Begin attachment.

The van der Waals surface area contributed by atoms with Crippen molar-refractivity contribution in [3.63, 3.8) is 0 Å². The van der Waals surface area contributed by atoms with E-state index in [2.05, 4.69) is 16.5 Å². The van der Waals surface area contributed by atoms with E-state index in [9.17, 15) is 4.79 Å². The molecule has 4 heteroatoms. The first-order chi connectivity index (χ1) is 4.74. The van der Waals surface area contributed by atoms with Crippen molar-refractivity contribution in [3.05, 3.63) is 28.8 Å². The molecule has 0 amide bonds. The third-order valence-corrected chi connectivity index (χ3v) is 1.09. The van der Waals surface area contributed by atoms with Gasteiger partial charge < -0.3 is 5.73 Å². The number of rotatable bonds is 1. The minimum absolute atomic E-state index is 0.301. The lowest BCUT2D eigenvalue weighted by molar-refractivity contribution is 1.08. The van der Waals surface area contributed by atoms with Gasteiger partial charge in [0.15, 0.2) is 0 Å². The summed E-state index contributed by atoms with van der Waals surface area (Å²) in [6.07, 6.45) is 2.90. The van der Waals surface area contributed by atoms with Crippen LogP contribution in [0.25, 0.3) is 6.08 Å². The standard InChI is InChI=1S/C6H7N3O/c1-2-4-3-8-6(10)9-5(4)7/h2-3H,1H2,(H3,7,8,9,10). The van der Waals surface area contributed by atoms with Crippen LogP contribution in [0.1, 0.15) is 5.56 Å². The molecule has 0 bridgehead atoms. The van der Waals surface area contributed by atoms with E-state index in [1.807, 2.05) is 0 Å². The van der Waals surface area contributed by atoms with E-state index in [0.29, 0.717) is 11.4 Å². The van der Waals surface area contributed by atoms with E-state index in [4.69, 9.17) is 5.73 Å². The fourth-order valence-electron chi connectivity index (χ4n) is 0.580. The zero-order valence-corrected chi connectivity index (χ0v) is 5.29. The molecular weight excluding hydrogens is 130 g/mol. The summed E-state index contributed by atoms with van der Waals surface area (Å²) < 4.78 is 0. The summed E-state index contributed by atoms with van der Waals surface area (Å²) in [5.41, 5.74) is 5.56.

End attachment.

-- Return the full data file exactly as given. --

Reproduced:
The van der Waals surface area contributed by atoms with Crippen molar-refractivity contribution in [3.63, 3.8) is 0 Å². The van der Waals surface area contributed by atoms with E-state index in [2.05, 4.69) is 16.5 Å². The van der Waals surface area contributed by atoms with E-state index in [9.17, 15) is 4.79 Å². The molecule has 4 heteroatoms. The first-order chi connectivity index (χ1) is 4.74. The van der Waals surface area contributed by atoms with Crippen molar-refractivity contribution in [3.05, 3.63) is 28.8 Å². The molecule has 0 amide bonds. The third-order valence-corrected chi connectivity index (χ3v) is 1.09. The van der Waals surface area contributed by atoms with Gasteiger partial charge < -0.3 is 5.73 Å². The number of rotatable bonds is 1. The minimum absolute atomic E-state index is 0.301. The lowest BCUT2D eigenvalue weighted by molar-refractivity contribution is 1.08. The van der Waals surface area contributed by atoms with Gasteiger partial charge in [0.15, 0.2) is 0 Å². The summed E-state index contributed by atoms with van der Waals surface area (Å²) in [6.07, 6.45) is 2.90. The van der Waals surface area contributed by atoms with Crippen LogP contribution in [0.25, 0.3) is 6.08 Å². The standard InChI is InChI=1S/C6H7N3O/c1-2-4-3-8-6(10)9-5(4)7/h2-3H,1H2,(H3,7,8,9,10). The van der Waals surface area contributed by atoms with Crippen LogP contribution in [0.1, 0.15) is 5.56 Å². The molecule has 0 bridgehead atoms. The van der Waals surface area contributed by atoms with E-state index in [1.807, 2.05) is 0 Å². The van der Waals surface area contributed by atoms with E-state index in [0.29, 0.717) is 11.4 Å². The van der Waals surface area contributed by atoms with E-state index in [4.69, 9.17) is 5.73 Å². The fourth-order valence-electron chi connectivity index (χ4n) is 0.580. The zero-order valence-corrected chi connectivity index (χ0v) is 5.29. The molecular weight excluding hydrogens is 130 g/mol. The summed E-state index contributed by atoms with van der Waals surface area (Å²) < 4.78 is 0. The summed E-state index contributed by atoms with van der Waals surface area (Å²) in [5.41, 5.74) is 5.56.